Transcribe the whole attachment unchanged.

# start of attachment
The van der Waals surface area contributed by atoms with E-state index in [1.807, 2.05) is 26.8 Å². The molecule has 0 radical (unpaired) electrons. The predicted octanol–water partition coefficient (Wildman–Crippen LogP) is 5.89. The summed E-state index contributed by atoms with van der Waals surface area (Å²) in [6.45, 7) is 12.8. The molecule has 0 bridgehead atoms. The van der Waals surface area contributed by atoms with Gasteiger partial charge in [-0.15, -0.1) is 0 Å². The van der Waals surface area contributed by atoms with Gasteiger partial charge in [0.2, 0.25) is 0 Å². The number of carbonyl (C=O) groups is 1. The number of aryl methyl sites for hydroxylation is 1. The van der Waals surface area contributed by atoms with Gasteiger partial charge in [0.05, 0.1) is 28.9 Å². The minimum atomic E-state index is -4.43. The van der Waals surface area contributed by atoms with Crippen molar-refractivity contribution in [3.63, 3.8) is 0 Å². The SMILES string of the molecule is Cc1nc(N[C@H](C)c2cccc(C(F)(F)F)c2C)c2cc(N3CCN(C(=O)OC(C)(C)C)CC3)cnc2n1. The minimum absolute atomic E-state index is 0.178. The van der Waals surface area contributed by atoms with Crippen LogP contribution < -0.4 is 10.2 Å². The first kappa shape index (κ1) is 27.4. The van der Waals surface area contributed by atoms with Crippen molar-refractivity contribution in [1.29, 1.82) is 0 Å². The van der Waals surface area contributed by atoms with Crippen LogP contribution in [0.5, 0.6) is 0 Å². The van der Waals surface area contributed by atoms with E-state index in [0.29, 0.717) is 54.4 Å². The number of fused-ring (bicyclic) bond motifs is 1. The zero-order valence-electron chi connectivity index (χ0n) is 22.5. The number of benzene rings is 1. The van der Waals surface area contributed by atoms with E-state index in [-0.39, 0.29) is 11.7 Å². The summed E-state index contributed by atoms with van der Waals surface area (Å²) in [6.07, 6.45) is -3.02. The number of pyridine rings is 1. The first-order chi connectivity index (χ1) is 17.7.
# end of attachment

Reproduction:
The van der Waals surface area contributed by atoms with E-state index in [1.807, 2.05) is 26.8 Å². The molecule has 0 radical (unpaired) electrons. The predicted octanol–water partition coefficient (Wildman–Crippen LogP) is 5.89. The summed E-state index contributed by atoms with van der Waals surface area (Å²) in [6.45, 7) is 12.8. The molecule has 0 bridgehead atoms. The van der Waals surface area contributed by atoms with Gasteiger partial charge in [-0.15, -0.1) is 0 Å². The van der Waals surface area contributed by atoms with Gasteiger partial charge in [0.2, 0.25) is 0 Å². The number of carbonyl (C=O) groups is 1. The number of aryl methyl sites for hydroxylation is 1. The van der Waals surface area contributed by atoms with Gasteiger partial charge in [0.05, 0.1) is 28.9 Å². The minimum atomic E-state index is -4.43. The van der Waals surface area contributed by atoms with Crippen molar-refractivity contribution in [3.63, 3.8) is 0 Å². The SMILES string of the molecule is Cc1nc(N[C@H](C)c2cccc(C(F)(F)F)c2C)c2cc(N3CCN(C(=O)OC(C)(C)C)CC3)cnc2n1. The minimum absolute atomic E-state index is 0.178. The van der Waals surface area contributed by atoms with Crippen LogP contribution < -0.4 is 10.2 Å². The first kappa shape index (κ1) is 27.4. The van der Waals surface area contributed by atoms with Crippen molar-refractivity contribution in [1.29, 1.82) is 0 Å². The van der Waals surface area contributed by atoms with Crippen LogP contribution in [0.5, 0.6) is 0 Å². The van der Waals surface area contributed by atoms with E-state index in [0.29, 0.717) is 54.4 Å². The number of fused-ring (bicyclic) bond motifs is 1. The zero-order valence-electron chi connectivity index (χ0n) is 22.5. The number of benzene rings is 1. The van der Waals surface area contributed by atoms with E-state index in [-0.39, 0.29) is 11.7 Å². The summed E-state index contributed by atoms with van der Waals surface area (Å²) in [6.07, 6.45) is -3.02. The number of pyridine rings is 1. The first-order chi connectivity index (χ1) is 17.7.